A staple of seasonal celebrations and, naturally, Fleurs de Villes holiday festivities, mistletoe has become a fun part of festive décor. But what is its significance and how did that come about?
From “I Saw Mommy Kissing Santa Claus,” sung by a 13-year-old Jimmy Boyd hitting number one on the Billboard charts in December, 1952, to Justin Bieber’s catchy 2011 hit “Mistletoe,” to Harry Potter’s famous first kiss, mistletoe is referenced countless times in popular culture and holiday lore. But its history goes all the way back to ancient Greece.
Since mistletoe retains its greenery all through winter and blooms even through the darkest days of the season, it was valued as a symbol of eternal life. In ancient Greece, it was also considered a symbol of male fertility, and Aeneas, the Trojan hero, carried mistletoe to protect himself on his journey to the underworld to ensure his return. Mistletoe also symbolized peace, love and understanding to the Romans, who hung it over their doorways. Greco-Roman mythology also shows that Diana, goddess of the moon, wore a mistletoe crown as an emblem of fertility and immortality. The Celtic Druids, for their part, considered it a sacred plant with great medicinal and mythical powers. Norse mythology also became the basis of the custom of calling a truce if two enemies found themselves under mistletoe.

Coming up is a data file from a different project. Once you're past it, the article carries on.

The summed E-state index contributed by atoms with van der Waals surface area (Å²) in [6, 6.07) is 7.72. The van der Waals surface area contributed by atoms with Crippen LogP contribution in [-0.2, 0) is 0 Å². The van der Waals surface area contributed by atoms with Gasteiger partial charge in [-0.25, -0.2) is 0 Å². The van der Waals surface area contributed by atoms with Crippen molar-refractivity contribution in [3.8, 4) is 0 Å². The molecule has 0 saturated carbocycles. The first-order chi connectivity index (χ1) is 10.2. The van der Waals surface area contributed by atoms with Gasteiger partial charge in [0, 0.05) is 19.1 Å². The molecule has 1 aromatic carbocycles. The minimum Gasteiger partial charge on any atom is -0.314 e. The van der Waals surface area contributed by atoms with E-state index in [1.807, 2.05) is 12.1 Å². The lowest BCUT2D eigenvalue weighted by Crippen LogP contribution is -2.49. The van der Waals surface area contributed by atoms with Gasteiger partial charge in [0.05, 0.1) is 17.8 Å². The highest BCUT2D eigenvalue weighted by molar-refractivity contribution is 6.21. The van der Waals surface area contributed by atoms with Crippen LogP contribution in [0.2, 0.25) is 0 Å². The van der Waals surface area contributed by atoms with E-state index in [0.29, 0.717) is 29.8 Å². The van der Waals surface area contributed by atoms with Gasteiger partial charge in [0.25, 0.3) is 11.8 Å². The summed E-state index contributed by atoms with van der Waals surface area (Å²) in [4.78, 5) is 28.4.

The act of kissing under the mistletoe as a Christmas tradition started in England in the 1700s among the servant class. By the reign of Queen Victoria in the 1800s, it was firmly established in both England and the United States. The lore dictates that if two kiss under mistletoe, they shall be wed, and feuding spouses who kiss under it will reconcile.
British writer Charles Dickens popularized the idea of stealing a kiss if caught under the mistletoe in 1837s Pickwick Papers, where he describes a holiday game where young ladies who “screamed and struggled and ran into the corners,” eventually submitting “to be kissed with a good grace;” refusing to was seen as bad luck. The American writer Washington Irving brought the tradition to America, writing about it in the best-selling The Sketch Book, and adding to the game by instructing men to pluck the white berries off one by one with a kiss, stopping only when they were all gone.
Mistletoe has many species–Australia, for instance, has 85. By contrast, there’s only one native to the British Isles, but this is the one we see around the holidays with the waxy, white berries and small oval-shaped leaves. Look for it on the Fleurs de Villes NOËL floral trails in Toronto, Seattle and Vancouver!